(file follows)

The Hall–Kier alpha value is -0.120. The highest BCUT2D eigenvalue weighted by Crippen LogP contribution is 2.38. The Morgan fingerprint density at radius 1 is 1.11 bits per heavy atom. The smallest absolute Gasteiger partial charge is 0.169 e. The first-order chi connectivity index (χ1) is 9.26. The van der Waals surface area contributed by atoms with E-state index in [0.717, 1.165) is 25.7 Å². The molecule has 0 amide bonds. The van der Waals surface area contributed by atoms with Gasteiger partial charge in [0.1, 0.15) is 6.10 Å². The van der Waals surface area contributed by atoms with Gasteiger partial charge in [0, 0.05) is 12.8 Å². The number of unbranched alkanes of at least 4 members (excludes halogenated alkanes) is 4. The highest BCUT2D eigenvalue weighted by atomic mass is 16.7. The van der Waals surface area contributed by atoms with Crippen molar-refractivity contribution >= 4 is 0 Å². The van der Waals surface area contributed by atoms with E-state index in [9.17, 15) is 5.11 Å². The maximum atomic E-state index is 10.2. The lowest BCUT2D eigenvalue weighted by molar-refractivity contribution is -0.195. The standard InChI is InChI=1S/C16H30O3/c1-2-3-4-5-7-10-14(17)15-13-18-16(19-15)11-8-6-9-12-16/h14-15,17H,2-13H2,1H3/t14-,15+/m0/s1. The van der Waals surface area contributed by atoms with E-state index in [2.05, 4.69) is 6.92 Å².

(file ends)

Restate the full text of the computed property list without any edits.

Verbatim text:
The Hall–Kier alpha value is -0.120. The highest BCUT2D eigenvalue weighted by Crippen LogP contribution is 2.38. The Morgan fingerprint density at radius 1 is 1.11 bits per heavy atom. The smallest absolute Gasteiger partial charge is 0.169 e. The first-order chi connectivity index (χ1) is 9.26. The van der Waals surface area contributed by atoms with E-state index in [0.717, 1.165) is 25.7 Å². The molecule has 0 amide bonds. The van der Waals surface area contributed by atoms with Gasteiger partial charge in [0.1, 0.15) is 6.10 Å². The van der Waals surface area contributed by atoms with Gasteiger partial charge in [0, 0.05) is 12.8 Å². The number of unbranched alkanes of at least 4 members (excludes halogenated alkanes) is 4. The highest BCUT2D eigenvalue weighted by atomic mass is 16.7. The van der Waals surface area contributed by atoms with Crippen molar-refractivity contribution >= 4 is 0 Å². The van der Waals surface area contributed by atoms with E-state index in [9.17, 15) is 5.11 Å². The maximum atomic E-state index is 10.2. The lowest BCUT2D eigenvalue weighted by molar-refractivity contribution is -0.195. The standard InChI is InChI=1S/C16H30O3/c1-2-3-4-5-7-10-14(17)15-13-18-16(19-15)11-8-6-9-12-16/h14-15,17H,2-13H2,1H3/t14-,15+/m0/s1. The van der Waals surface area contributed by atoms with E-state index in [2.05, 4.69) is 6.92 Å².